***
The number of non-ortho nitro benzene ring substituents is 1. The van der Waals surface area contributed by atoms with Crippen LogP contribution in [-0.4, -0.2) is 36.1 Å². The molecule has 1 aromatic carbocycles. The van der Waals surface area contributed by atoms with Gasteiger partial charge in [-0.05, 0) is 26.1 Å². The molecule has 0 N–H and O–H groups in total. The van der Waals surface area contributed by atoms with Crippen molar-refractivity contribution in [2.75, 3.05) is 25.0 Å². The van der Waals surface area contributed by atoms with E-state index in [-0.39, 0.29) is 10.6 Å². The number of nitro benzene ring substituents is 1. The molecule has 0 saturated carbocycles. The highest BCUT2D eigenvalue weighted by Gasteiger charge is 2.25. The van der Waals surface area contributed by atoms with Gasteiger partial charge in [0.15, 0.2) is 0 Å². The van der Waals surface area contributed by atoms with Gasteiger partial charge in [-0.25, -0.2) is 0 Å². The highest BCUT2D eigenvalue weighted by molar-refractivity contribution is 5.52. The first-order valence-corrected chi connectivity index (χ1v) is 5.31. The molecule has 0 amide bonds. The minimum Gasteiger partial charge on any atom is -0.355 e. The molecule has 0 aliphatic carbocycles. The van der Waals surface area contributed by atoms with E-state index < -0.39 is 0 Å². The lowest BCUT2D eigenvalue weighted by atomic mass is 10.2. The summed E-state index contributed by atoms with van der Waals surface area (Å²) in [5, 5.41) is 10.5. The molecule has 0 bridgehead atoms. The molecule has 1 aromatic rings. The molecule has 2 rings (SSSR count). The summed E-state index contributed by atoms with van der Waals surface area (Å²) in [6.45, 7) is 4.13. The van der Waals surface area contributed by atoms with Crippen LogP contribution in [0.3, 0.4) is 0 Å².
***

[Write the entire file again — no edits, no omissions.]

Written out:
The number of non-ortho nitro benzene ring substituents is 1. The van der Waals surface area contributed by atoms with Crippen LogP contribution in [-0.4, -0.2) is 36.1 Å². The molecule has 1 aromatic carbocycles. The van der Waals surface area contributed by atoms with Gasteiger partial charge in [-0.05, 0) is 26.1 Å². The molecule has 0 N–H and O–H groups in total. The van der Waals surface area contributed by atoms with Crippen molar-refractivity contribution in [2.75, 3.05) is 25.0 Å². The van der Waals surface area contributed by atoms with E-state index in [-0.39, 0.29) is 10.6 Å². The number of nitro benzene ring substituents is 1. The molecule has 0 saturated carbocycles. The highest BCUT2D eigenvalue weighted by Gasteiger charge is 2.25. The van der Waals surface area contributed by atoms with Gasteiger partial charge in [0.15, 0.2) is 0 Å². The van der Waals surface area contributed by atoms with Gasteiger partial charge in [-0.25, -0.2) is 0 Å². The highest BCUT2D eigenvalue weighted by molar-refractivity contribution is 5.52. The first-order valence-corrected chi connectivity index (χ1v) is 5.31. The molecule has 0 amide bonds. The minimum Gasteiger partial charge on any atom is -0.355 e. The molecule has 0 aliphatic carbocycles. The van der Waals surface area contributed by atoms with E-state index < -0.39 is 0 Å². The lowest BCUT2D eigenvalue weighted by atomic mass is 10.2. The summed E-state index contributed by atoms with van der Waals surface area (Å²) in [5, 5.41) is 10.5. The molecule has 0 bridgehead atoms. The molecule has 1 aromatic rings. The molecule has 2 rings (SSSR count). The summed E-state index contributed by atoms with van der Waals surface area (Å²) in [6.45, 7) is 4.13. The van der Waals surface area contributed by atoms with Crippen LogP contribution in [0.3, 0.4) is 0 Å².